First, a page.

Like many Americans, I tuned in last night to catch part of the first presidential debate.
Part way through, I had a horrifying “the emperor has nothing on” moment when I realized that neither candidate seemed to know what he/she was talking about.
The content was so low on substance, that I decided to check the reading level of the transcript and compare it to those from the last 56 years of presidential debates. Perhaps, after all, I was wrong and had misjudged both Hillary Clinton and Donald Trump.
Unfortunately, I was not.
In the 1960s, 70s, and 80s, the reading level of the presidential debates measured at an eighth or ninth grade level.
By the 1990s, that number had fallen to a seventh grade level, and except for a slight uptick in 2008, continued at that measurement through 2012.
But last night reached a new low. Through 40 pages of debate transcript, the reading level only measured at a sixth grade level.
Whether we like it or not, the presidential candidates are a representation of the American public. If they can only communicate their ideas to the public at a basic, ground floor level, then what does that say about the rest of us?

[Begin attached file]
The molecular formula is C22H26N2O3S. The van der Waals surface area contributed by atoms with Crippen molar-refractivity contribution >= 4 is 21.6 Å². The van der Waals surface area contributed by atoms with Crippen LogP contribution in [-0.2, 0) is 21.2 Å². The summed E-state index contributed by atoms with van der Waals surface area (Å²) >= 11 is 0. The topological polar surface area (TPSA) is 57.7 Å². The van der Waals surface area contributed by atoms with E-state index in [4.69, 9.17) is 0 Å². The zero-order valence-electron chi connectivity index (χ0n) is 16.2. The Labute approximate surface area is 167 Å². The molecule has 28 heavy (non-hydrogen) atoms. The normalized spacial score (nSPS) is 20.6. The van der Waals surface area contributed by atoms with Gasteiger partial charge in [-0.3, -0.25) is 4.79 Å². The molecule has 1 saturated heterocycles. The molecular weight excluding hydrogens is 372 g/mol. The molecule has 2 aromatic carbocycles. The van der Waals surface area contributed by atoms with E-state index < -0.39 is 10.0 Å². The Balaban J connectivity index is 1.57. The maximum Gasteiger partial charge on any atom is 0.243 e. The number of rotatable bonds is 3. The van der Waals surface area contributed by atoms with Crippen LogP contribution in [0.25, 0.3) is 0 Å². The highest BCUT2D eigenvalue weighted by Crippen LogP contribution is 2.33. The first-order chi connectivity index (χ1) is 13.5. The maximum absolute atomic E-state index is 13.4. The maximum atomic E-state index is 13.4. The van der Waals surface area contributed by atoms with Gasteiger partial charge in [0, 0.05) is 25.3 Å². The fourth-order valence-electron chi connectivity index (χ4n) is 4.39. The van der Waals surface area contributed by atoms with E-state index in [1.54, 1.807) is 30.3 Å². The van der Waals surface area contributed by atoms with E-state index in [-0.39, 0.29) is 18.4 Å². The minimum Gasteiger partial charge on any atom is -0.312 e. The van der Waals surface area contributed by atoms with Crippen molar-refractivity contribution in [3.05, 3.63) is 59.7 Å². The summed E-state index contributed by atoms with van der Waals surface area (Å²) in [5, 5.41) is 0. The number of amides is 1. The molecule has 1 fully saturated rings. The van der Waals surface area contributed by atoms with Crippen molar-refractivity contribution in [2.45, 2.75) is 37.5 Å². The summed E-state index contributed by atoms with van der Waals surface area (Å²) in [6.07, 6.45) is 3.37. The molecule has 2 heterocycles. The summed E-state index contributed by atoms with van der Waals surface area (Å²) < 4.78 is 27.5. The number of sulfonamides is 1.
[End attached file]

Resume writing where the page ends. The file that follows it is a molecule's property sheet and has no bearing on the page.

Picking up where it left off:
Thomas Jefferson once said:
“Every government degenerates when trusted to the rulers of the people alone. The people themselves therefore are its only safe depositories. And to render even them safe their minds must be improved to a certain degree.”
If the level of discourse at last night’s debate is indicative of the American public’s knowledge and understanding, are we liable to encounter a further degenerating government? Is it too late to reverse the dumbing down of America through her schools and the rhetoric which comes out of the mouths of politicians and the media?
Annie Holmquist is the editor of Intellectual Takeout. When not writing or editing, she enjoys reading, gardening, and time with family and friends.